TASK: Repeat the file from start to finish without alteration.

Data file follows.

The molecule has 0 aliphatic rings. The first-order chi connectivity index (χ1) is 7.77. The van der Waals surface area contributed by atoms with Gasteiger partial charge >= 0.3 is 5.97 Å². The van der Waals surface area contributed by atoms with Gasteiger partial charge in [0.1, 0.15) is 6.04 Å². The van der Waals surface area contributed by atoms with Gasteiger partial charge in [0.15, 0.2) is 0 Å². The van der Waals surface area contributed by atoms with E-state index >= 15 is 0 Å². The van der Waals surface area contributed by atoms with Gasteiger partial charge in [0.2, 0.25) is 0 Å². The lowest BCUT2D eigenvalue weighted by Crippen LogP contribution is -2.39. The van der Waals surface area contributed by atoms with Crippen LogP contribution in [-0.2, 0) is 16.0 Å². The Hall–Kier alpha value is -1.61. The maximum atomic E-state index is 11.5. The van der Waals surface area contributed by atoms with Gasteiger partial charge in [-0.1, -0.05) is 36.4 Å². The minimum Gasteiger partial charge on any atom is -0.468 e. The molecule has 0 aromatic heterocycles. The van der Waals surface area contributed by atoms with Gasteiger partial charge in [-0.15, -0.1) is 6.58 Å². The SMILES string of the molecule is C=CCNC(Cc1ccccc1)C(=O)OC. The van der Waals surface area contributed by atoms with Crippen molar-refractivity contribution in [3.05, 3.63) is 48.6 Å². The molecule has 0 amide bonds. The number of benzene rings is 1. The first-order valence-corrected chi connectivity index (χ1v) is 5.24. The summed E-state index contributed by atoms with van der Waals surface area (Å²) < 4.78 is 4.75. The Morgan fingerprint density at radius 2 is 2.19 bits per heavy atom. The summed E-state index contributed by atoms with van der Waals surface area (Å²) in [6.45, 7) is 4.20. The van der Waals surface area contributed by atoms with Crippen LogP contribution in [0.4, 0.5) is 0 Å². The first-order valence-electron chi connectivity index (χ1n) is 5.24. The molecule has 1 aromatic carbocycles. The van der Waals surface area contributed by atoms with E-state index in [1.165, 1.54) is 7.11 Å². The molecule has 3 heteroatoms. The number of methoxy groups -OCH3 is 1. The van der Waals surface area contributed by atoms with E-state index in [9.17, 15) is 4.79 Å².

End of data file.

The molecule has 0 aliphatic rings. The first-order chi connectivity index (χ1) is 7.77. The van der Waals surface area contributed by atoms with Gasteiger partial charge >= 0.3 is 5.97 Å². The van der Waals surface area contributed by atoms with Gasteiger partial charge in [0.1, 0.15) is 6.04 Å². The van der Waals surface area contributed by atoms with Gasteiger partial charge in [0.15, 0.2) is 0 Å². The van der Waals surface area contributed by atoms with E-state index >= 15 is 0 Å². The van der Waals surface area contributed by atoms with Gasteiger partial charge in [0.2, 0.25) is 0 Å². The lowest BCUT2D eigenvalue weighted by Crippen LogP contribution is -2.39. The van der Waals surface area contributed by atoms with Crippen LogP contribution in [-0.2, 0) is 16.0 Å². The Hall–Kier alpha value is -1.61. The maximum atomic E-state index is 11.5. The van der Waals surface area contributed by atoms with Gasteiger partial charge in [-0.1, -0.05) is 36.4 Å². The minimum Gasteiger partial charge on any atom is -0.468 e. The molecule has 0 aromatic heterocycles. The van der Waals surface area contributed by atoms with Gasteiger partial charge in [-0.15, -0.1) is 6.58 Å². The SMILES string of the molecule is C=CCNC(Cc1ccccc1)C(=O)OC. The van der Waals surface area contributed by atoms with Crippen molar-refractivity contribution in [3.05, 3.63) is 48.6 Å². The molecule has 0 amide bonds. The number of benzene rings is 1. The first-order valence-corrected chi connectivity index (χ1v) is 5.24. The summed E-state index contributed by atoms with van der Waals surface area (Å²) < 4.78 is 4.75. The Morgan fingerprint density at radius 2 is 2.19 bits per heavy atom. The summed E-state index contributed by atoms with van der Waals surface area (Å²) in [6.45, 7) is 4.20. The van der Waals surface area contributed by atoms with Crippen LogP contribution in [0.4, 0.5) is 0 Å². The first-order valence-electron chi connectivity index (χ1n) is 5.24. The molecule has 1 aromatic carbocycles. The van der Waals surface area contributed by atoms with E-state index in [1.165, 1.54) is 7.11 Å². The molecule has 3 heteroatoms. The number of methoxy groups -OCH3 is 1. The van der Waals surface area contributed by atoms with E-state index in [9.17, 15) is 4.79 Å².